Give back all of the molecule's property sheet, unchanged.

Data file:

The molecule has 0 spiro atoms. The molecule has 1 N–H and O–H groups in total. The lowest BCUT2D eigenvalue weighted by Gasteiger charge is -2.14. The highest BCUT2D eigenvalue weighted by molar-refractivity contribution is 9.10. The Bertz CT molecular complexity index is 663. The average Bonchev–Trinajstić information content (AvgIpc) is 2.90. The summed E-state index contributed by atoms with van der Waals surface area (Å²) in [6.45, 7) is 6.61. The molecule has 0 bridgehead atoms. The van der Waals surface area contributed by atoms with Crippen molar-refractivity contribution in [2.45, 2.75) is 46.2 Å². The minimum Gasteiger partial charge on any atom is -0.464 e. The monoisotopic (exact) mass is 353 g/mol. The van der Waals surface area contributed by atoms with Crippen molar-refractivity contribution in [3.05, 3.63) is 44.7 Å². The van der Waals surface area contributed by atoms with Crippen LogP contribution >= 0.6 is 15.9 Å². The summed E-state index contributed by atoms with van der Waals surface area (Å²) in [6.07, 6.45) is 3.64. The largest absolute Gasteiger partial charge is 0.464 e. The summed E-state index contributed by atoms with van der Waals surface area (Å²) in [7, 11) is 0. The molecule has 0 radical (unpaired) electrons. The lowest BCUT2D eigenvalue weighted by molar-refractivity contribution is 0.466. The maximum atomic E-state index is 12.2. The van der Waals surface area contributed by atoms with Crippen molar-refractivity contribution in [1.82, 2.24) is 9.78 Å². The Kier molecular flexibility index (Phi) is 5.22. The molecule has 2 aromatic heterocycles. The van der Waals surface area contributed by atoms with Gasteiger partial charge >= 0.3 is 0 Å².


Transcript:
The molecule has 0 spiro atoms. The molecule has 1 N–H and O–H groups in total. The lowest BCUT2D eigenvalue weighted by Gasteiger charge is -2.14. The highest BCUT2D eigenvalue weighted by molar-refractivity contribution is 9.10. The Bertz CT molecular complexity index is 663. The average Bonchev–Trinajstić information content (AvgIpc) is 2.90. The summed E-state index contributed by atoms with van der Waals surface area (Å²) in [6.45, 7) is 6.61. The molecule has 0 bridgehead atoms. The van der Waals surface area contributed by atoms with Crippen molar-refractivity contribution in [2.45, 2.75) is 46.2 Å². The minimum Gasteiger partial charge on any atom is -0.464 e. The monoisotopic (exact) mass is 353 g/mol. The van der Waals surface area contributed by atoms with Crippen molar-refractivity contribution in [3.05, 3.63) is 44.7 Å². The van der Waals surface area contributed by atoms with Crippen LogP contribution >= 0.6 is 15.9 Å². The summed E-state index contributed by atoms with van der Waals surface area (Å²) in [6.07, 6.45) is 3.64. The largest absolute Gasteiger partial charge is 0.464 e. The summed E-state index contributed by atoms with van der Waals surface area (Å²) in [7, 11) is 0. The molecule has 0 radical (unpaired) electrons. The lowest BCUT2D eigenvalue weighted by molar-refractivity contribution is 0.466. The maximum atomic E-state index is 12.2. The van der Waals surface area contributed by atoms with Crippen molar-refractivity contribution in [1.82, 2.24) is 9.78 Å². The Kier molecular flexibility index (Phi) is 5.22. The molecule has 2 aromatic heterocycles. The van der Waals surface area contributed by atoms with Gasteiger partial charge >= 0.3 is 0 Å².